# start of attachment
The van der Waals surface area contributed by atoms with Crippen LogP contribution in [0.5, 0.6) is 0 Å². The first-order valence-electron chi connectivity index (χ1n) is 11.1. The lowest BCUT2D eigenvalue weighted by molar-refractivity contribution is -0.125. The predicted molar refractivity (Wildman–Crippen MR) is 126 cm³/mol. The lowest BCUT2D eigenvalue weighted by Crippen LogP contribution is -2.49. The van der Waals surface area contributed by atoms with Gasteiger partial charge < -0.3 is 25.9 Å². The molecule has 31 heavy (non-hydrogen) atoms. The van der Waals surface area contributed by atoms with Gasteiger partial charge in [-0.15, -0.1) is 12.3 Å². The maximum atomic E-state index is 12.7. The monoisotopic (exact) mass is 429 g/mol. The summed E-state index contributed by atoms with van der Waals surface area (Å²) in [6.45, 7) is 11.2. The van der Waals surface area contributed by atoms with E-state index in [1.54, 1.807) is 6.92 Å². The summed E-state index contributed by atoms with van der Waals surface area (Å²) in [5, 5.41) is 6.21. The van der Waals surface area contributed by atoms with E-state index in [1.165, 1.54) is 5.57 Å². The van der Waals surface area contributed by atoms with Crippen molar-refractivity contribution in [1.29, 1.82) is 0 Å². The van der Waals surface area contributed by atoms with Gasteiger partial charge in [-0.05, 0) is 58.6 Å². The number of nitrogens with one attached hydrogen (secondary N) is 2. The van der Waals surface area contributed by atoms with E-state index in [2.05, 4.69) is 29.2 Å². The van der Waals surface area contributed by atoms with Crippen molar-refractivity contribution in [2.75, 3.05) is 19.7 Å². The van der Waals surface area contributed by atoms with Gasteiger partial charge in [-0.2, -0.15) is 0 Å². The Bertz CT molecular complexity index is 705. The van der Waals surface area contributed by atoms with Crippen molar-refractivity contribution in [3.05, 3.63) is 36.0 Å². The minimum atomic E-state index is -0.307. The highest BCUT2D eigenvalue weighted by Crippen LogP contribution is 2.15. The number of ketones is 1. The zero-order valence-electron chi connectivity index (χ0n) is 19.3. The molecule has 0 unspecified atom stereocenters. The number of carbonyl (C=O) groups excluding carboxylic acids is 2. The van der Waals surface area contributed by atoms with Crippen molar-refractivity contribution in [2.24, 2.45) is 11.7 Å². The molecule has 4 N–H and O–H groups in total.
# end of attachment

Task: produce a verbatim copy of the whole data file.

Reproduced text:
The van der Waals surface area contributed by atoms with Crippen LogP contribution in [0.5, 0.6) is 0 Å². The first-order valence-electron chi connectivity index (χ1n) is 11.1. The lowest BCUT2D eigenvalue weighted by molar-refractivity contribution is -0.125. The predicted molar refractivity (Wildman–Crippen MR) is 126 cm³/mol. The lowest BCUT2D eigenvalue weighted by Crippen LogP contribution is -2.49. The van der Waals surface area contributed by atoms with Gasteiger partial charge < -0.3 is 25.9 Å². The molecule has 31 heavy (non-hydrogen) atoms. The van der Waals surface area contributed by atoms with Gasteiger partial charge in [-0.15, -0.1) is 12.3 Å². The maximum atomic E-state index is 12.7. The monoisotopic (exact) mass is 429 g/mol. The summed E-state index contributed by atoms with van der Waals surface area (Å²) in [6.45, 7) is 11.2. The van der Waals surface area contributed by atoms with E-state index in [1.54, 1.807) is 6.92 Å². The summed E-state index contributed by atoms with van der Waals surface area (Å²) in [5, 5.41) is 6.21. The van der Waals surface area contributed by atoms with E-state index in [1.165, 1.54) is 5.57 Å². The van der Waals surface area contributed by atoms with Crippen molar-refractivity contribution in [1.29, 1.82) is 0 Å². The van der Waals surface area contributed by atoms with Gasteiger partial charge in [-0.05, 0) is 58.6 Å². The number of nitrogens with one attached hydrogen (secondary N) is 2. The van der Waals surface area contributed by atoms with E-state index in [2.05, 4.69) is 29.2 Å². The van der Waals surface area contributed by atoms with Crippen molar-refractivity contribution in [2.75, 3.05) is 19.7 Å². The van der Waals surface area contributed by atoms with Gasteiger partial charge in [-0.2, -0.15) is 0 Å². The Bertz CT molecular complexity index is 705. The van der Waals surface area contributed by atoms with Crippen molar-refractivity contribution in [3.05, 3.63) is 36.0 Å². The minimum atomic E-state index is -0.307. The highest BCUT2D eigenvalue weighted by Crippen LogP contribution is 2.15. The number of ketones is 1. The zero-order valence-electron chi connectivity index (χ0n) is 19.3. The molecule has 0 unspecified atom stereocenters. The number of carbonyl (C=O) groups excluding carboxylic acids is 2. The van der Waals surface area contributed by atoms with Crippen molar-refractivity contribution in [2.24, 2.45) is 11.7 Å². The molecule has 4 N–H and O–H groups in total.